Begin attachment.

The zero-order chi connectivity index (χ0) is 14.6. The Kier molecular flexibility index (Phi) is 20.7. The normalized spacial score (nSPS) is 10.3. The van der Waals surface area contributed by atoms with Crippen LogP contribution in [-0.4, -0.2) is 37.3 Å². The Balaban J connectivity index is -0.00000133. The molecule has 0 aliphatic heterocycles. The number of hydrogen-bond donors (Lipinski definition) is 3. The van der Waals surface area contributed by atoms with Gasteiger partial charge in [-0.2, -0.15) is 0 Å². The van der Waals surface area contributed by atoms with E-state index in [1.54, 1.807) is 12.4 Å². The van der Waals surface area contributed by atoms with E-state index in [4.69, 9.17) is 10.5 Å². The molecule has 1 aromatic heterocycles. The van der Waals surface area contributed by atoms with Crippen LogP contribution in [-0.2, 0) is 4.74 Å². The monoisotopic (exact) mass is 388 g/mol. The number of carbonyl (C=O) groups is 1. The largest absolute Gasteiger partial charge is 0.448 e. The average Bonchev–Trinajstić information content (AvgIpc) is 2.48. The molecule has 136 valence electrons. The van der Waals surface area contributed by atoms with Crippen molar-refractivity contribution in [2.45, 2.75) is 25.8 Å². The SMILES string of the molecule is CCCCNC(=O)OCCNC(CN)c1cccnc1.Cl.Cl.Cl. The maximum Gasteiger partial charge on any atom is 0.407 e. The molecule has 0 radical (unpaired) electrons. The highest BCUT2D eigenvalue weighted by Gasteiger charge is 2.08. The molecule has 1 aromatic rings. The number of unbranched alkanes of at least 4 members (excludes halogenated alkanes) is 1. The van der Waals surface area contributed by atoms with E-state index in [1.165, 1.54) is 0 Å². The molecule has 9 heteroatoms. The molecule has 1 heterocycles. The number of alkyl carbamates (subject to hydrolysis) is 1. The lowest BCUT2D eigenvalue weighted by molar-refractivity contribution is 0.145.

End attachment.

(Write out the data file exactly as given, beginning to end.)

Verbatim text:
The zero-order chi connectivity index (χ0) is 14.6. The Kier molecular flexibility index (Phi) is 20.7. The normalized spacial score (nSPS) is 10.3. The van der Waals surface area contributed by atoms with Crippen LogP contribution in [-0.4, -0.2) is 37.3 Å². The Balaban J connectivity index is -0.00000133. The molecule has 0 aliphatic heterocycles. The number of hydrogen-bond donors (Lipinski definition) is 3. The van der Waals surface area contributed by atoms with Gasteiger partial charge in [-0.2, -0.15) is 0 Å². The van der Waals surface area contributed by atoms with E-state index in [1.54, 1.807) is 12.4 Å². The van der Waals surface area contributed by atoms with E-state index in [4.69, 9.17) is 10.5 Å². The molecule has 1 aromatic heterocycles. The van der Waals surface area contributed by atoms with Crippen LogP contribution in [-0.2, 0) is 4.74 Å². The monoisotopic (exact) mass is 388 g/mol. The number of carbonyl (C=O) groups is 1. The largest absolute Gasteiger partial charge is 0.448 e. The average Bonchev–Trinajstić information content (AvgIpc) is 2.48. The molecule has 136 valence electrons. The van der Waals surface area contributed by atoms with Crippen molar-refractivity contribution in [2.45, 2.75) is 25.8 Å². The SMILES string of the molecule is CCCCNC(=O)OCCNC(CN)c1cccnc1.Cl.Cl.Cl. The maximum Gasteiger partial charge on any atom is 0.407 e. The molecule has 0 radical (unpaired) electrons. The highest BCUT2D eigenvalue weighted by Gasteiger charge is 2.08. The molecule has 1 aromatic rings. The number of unbranched alkanes of at least 4 members (excludes halogenated alkanes) is 1. The van der Waals surface area contributed by atoms with E-state index in [1.165, 1.54) is 0 Å². The molecule has 9 heteroatoms. The molecule has 1 heterocycles. The number of alkyl carbamates (subject to hydrolysis) is 1. The lowest BCUT2D eigenvalue weighted by molar-refractivity contribution is 0.145.